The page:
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The Complete Guide to Day Trading

The Complete Guide to Day Trading


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Published by: holtla on Jul 03, 2009
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Here is how technical analysis is defined:

“The basic foundations or premises of technical analysis are
that a stock's current price discounts all information available in
the market, that price movements are not random, and that pat-
terns in price movements, in very many cases, tend to repeat
themselves or trend in some direction.

Therefore technical analysis involves the study of a stock's trad-
ing patterns through the use of charts, trendlines, support and
resistance levels, and many other mathematical analysis tools, in
order to predict future movements in a stock's price, and to help
identify trading opportunities.”

Source: www.daytrading.about.com

In summary, there are three main points that a technical analyst applies:

1.) Market action discounts everything. Regardless of what the
fundamentals are saying, the price you see is the price you get.

2.) The price of a given security moves in trends.

3.) The historical trading patterns of a security will tend to repeat.

All three of the points above are important, but the first is the most criti-
cal. It’s vital that you understand this point, because it’s the basis of our
approach to trading.

When you look at the price of any financial instrument as a technical
analyst, you believe that it’s the true value of the instrument as the mar-
ket sees it.

I believe in technical analysis for a couple of reasons.

Step 3: Selecting a Trading Approach


1.) The markets are driven by greed and fear, and not by supply and
demand. An economic report itself is meaningless: it is traders’
reactions to the report that moves the market.

Price data is more “objective.” You can interpret financial data
and economic reports any way you want, but support levels are
support levels, and a weekly high is a weekly high. It’s easier to
interpret hard facts more than financial statements, because
many times these statements might be misleading.

Example: IBM announces that it will meet the projected sales
targets, and the shares drop like a rock, because traders hoped
that IBM would exceed its goals. Another day, DELL announces
that they will meet their targets, and the shares jump up, because
traders didn’t believe that DELL would make it due to the “diffi-
cult economic environment.”

2.) It’s easier (and therefore faster) to learn technical analysis. You
can learn the basics by reading a couple of books, whereas you
need to study micro- and macro-economics to master funda-
mental analysis. And even then, you might be fooled by the mar-

An Example Of How Fundamental Analysis Can Fool You

On Friday, April 7th

, 2006, the unemployment rate for March was pub-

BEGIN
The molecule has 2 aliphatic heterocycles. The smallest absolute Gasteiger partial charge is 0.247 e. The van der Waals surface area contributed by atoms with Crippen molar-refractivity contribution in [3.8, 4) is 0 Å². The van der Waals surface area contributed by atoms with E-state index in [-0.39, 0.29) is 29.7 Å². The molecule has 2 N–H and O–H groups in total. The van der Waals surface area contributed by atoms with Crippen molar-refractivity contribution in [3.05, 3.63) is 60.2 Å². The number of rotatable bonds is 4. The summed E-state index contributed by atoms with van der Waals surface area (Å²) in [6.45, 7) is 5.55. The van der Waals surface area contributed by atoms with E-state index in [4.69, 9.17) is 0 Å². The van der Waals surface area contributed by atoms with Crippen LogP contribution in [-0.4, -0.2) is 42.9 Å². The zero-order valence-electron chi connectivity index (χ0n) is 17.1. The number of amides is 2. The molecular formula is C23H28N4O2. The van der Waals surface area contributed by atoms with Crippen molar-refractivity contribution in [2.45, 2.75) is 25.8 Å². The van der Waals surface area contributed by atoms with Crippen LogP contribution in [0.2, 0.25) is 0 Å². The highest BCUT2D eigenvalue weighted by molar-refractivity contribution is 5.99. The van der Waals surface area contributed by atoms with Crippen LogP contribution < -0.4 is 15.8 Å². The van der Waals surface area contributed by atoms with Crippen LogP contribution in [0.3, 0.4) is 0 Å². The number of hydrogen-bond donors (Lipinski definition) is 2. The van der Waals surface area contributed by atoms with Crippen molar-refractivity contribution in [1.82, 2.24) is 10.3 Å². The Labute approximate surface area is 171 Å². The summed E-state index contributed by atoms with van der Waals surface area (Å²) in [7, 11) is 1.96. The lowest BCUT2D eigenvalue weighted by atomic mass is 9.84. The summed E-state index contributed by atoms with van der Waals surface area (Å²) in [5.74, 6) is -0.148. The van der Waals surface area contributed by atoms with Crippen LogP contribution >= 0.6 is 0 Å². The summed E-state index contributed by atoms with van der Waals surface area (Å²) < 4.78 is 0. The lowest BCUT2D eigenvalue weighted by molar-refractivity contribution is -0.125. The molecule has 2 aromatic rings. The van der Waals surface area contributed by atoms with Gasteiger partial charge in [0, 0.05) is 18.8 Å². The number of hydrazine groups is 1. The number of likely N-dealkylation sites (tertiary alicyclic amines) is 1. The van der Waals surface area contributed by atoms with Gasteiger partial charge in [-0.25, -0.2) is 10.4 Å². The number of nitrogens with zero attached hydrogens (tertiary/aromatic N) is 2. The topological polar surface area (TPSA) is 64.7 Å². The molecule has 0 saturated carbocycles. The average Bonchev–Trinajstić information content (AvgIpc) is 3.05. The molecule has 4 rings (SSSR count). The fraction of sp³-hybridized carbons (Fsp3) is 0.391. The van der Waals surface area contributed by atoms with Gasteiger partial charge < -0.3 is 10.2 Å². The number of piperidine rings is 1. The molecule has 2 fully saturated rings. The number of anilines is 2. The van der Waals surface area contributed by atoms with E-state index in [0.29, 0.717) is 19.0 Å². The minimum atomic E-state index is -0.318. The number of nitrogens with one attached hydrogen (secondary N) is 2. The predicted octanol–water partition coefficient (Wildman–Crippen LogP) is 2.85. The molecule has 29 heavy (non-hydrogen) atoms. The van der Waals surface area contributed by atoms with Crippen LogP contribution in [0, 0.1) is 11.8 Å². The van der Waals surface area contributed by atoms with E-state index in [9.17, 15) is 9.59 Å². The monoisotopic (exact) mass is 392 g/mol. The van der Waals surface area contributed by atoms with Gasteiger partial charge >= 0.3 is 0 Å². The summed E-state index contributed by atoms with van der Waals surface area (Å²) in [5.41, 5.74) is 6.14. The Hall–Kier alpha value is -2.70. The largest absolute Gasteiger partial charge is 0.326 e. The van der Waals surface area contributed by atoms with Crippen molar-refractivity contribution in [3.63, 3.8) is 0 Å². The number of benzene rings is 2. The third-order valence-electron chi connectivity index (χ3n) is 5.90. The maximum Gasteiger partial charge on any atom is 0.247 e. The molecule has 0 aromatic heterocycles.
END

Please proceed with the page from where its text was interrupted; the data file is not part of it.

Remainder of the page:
lished. The market expected an unemployment rate of 4.8%, and the
numbers came in better than expected.

Only 4.7%. That's good news, isn't it? The market should move up,

WRONG! On that day the E-mini S&P dropped 20 points. Why?

Well, here are some comments from a news service:

"Not surprisingly, Friday’s equity trade was dictated by the March em-
ployment report. More specifically, it was the Treasury market’s reaction
to it that set the stage for stocks."

The Complete Guide to Day Trading


"A lack of negative surprise caused the stock market to
breathe a sigh of relief.”

"The Treasury market had a very divergent reaction to the data, and it
took the stock market down with it. For Treasury traders, the in-line data
essentially provided no evidence that the Fed will be inclined to soon end
its monetary tightening cycle."

Oops. So the stock traders thought there was good news and the market
was moving up, but the treasury trader in the other room thought the un-
employment data was bad news. So treasury instruments were rallying,
causing the stock market to drop like a rock. But don't stocks lead the
treasuries? Or do treasuries lead stocks?

The next day, another news item hit the ticker:

“Oil Prices Trading Above $69 per Barrel!”

But what does it mean? Should the stock market move up or down?

Here's a discussion I heard the next morning:

"As crude oil prices continue to plug higher, the debate over what it all
really means will begin again. The question that will be batted back &
forth: "Are sky-high oil prices indicative of a coming economic slow-
down or looming inflation?"

And more important: how will the Fed react? Will they cease increasing
interest rates or even lower the rates again? This would provide a boost
for the stock market.

Or will traders fear that there's an economic slowdown which might re-
sult in lower company earnings? This would move the market down.

As you can see, it's not the news that moves the market – it's the reaction
of the traders to the news that makes the prices jump up and down.

Step 3: Selecting a Trading Approach


Using a technical approach, you don’t have to twist your mind to come
up with an explanation for why the market behaves as it does. You sim-
ply believe that the factors which affect price – including fundamental,
political, and psychological factors – have all been built into the price
you see.

This means that anything which can affect the price of a financial in-
strument has already been factored into the current price by the market
participants. Technical analysts look at charts the same way a doctor
would look at x-rays: they examine the charts for information on the fu-
ture direction of the markets.

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